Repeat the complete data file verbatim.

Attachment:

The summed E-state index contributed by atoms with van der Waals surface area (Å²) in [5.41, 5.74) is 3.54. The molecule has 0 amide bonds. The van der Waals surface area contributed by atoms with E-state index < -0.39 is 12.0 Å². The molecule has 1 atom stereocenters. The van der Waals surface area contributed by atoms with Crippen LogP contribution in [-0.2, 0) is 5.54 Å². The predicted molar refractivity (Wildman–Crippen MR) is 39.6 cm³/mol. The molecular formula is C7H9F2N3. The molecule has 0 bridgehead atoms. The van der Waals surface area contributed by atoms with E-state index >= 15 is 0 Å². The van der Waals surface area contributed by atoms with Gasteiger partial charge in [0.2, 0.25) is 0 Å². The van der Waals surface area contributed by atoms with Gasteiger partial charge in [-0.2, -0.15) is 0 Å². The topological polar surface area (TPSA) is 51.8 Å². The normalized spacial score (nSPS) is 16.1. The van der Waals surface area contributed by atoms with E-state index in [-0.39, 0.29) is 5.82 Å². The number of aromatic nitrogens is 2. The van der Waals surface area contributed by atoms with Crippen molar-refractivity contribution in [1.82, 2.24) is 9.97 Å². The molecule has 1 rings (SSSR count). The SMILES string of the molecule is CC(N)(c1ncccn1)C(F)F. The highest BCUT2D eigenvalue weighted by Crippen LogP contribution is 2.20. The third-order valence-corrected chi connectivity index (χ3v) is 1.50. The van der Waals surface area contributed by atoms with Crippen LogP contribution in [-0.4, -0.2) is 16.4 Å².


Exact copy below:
The summed E-state index contributed by atoms with van der Waals surface area (Å²) in [5.41, 5.74) is 3.54. The molecule has 0 amide bonds. The van der Waals surface area contributed by atoms with E-state index < -0.39 is 12.0 Å². The molecule has 1 atom stereocenters. The van der Waals surface area contributed by atoms with Crippen LogP contribution in [-0.2, 0) is 5.54 Å². The predicted molar refractivity (Wildman–Crippen MR) is 39.6 cm³/mol. The molecular formula is C7H9F2N3. The molecule has 0 bridgehead atoms. The van der Waals surface area contributed by atoms with E-state index >= 15 is 0 Å². The van der Waals surface area contributed by atoms with Gasteiger partial charge in [0.2, 0.25) is 0 Å². The van der Waals surface area contributed by atoms with Gasteiger partial charge in [-0.2, -0.15) is 0 Å². The topological polar surface area (TPSA) is 51.8 Å². The normalized spacial score (nSPS) is 16.1. The van der Waals surface area contributed by atoms with E-state index in [-0.39, 0.29) is 5.82 Å². The number of aromatic nitrogens is 2. The van der Waals surface area contributed by atoms with Crippen molar-refractivity contribution in [1.82, 2.24) is 9.97 Å². The molecule has 1 rings (SSSR count). The SMILES string of the molecule is CC(N)(c1ncccn1)C(F)F. The highest BCUT2D eigenvalue weighted by Crippen LogP contribution is 2.20. The third-order valence-corrected chi connectivity index (χ3v) is 1.50. The van der Waals surface area contributed by atoms with Crippen LogP contribution in [-0.4, -0.2) is 16.4 Å².